Summarizing three reports about the aviation fleets of the U.S. Air Force, Army, and the Department of the Navy, CBO projects the number and costs of aircraft the Department of Defense would need to procure to maintain the fleets’ current size through 2050.
CBO will release its annual Budget and Economic Outlook at 2:00 p.m. ET on Tuesday, January 28. The report will include updated economic and budget projections spanning the period from 2020 to 2030.
This report examines military compensation and its effects on recruitment, retention, and motivation. CBO also provides a comparison with civilian compensation packages and examines five possible approaches for altering the way that DoD compensates military personnel.
As required, CBO reports on whether appropriations enacted for the current fiscal year have exceeded the statutory caps on discretionary funding. In CBO’s estimation, they have not, and a sequestration will not be required for 2020.
Immigration increases total economic output, though not necessarily output per capita. It also affects the federal budget through the taxes that foreign-born people pay and the government programs in which they participate.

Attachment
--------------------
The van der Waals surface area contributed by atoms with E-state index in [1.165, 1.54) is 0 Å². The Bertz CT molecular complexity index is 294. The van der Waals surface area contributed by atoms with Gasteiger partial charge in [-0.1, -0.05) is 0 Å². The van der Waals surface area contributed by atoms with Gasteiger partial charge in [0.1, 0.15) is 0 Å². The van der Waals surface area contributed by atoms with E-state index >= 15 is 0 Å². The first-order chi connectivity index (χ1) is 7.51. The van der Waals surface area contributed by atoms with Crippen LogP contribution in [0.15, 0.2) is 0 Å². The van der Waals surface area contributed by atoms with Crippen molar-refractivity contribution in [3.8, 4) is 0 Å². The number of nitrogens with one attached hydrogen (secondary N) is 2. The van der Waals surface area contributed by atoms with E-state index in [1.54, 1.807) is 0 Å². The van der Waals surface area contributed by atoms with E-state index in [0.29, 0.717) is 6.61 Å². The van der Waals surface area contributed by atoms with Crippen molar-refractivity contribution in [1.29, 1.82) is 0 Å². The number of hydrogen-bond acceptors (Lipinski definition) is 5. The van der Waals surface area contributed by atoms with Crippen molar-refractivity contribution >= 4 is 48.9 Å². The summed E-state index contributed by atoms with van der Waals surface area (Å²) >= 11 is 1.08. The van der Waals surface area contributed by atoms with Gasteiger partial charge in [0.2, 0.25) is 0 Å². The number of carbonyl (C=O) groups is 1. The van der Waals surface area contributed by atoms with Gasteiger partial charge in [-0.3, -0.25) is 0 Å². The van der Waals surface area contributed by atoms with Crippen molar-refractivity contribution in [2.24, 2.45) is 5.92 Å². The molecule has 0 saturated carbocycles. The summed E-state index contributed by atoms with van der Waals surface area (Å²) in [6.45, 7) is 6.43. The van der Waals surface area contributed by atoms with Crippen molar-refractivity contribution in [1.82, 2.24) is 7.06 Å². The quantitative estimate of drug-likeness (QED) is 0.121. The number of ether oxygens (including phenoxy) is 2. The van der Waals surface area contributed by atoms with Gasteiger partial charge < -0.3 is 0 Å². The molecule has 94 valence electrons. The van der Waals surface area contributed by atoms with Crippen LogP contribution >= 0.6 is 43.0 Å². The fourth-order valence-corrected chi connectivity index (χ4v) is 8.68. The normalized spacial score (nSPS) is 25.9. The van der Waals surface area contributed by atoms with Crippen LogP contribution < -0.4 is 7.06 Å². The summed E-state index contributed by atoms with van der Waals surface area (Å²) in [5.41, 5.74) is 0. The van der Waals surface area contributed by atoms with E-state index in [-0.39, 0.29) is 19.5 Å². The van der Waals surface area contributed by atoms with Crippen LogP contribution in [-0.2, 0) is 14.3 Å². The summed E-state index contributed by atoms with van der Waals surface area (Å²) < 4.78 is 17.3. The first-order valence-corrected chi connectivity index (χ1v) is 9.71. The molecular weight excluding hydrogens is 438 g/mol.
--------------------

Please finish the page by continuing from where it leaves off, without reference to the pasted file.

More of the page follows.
The federal budget deficit was $358 billion in the first quarter of fiscal year 2020, CBO estimates, $39 billion more than the deficit recorded during the same period last year.
CBO estimates that purchasing new aircraft to maintain the aviation fleet of the Navy and Marine Corps at its current size would cost about $380 billion (in 2018 dollars) from 2020 to 2050. Annual costs would range from $7 billion to $17 billion.
Last Friday, members of CBO’s staff gave a public presentation of an unusual kind: not testimony at a Congressional hearing or a summary of research at an academic conference, but 30 minutes of holiday songs as part of the National Park Service’s National Christmas Tree Music Program.
Transparency is a top priority for CBO. The agency has long been dedicated to clearly explaining its analyses, and CBO has continued to bolster its efforts to be transparent over the past year.
This report projects the distributions of household income, means-tested transfers, and federal taxes under current law in 2021 and compares them with the actual distributions in 2016.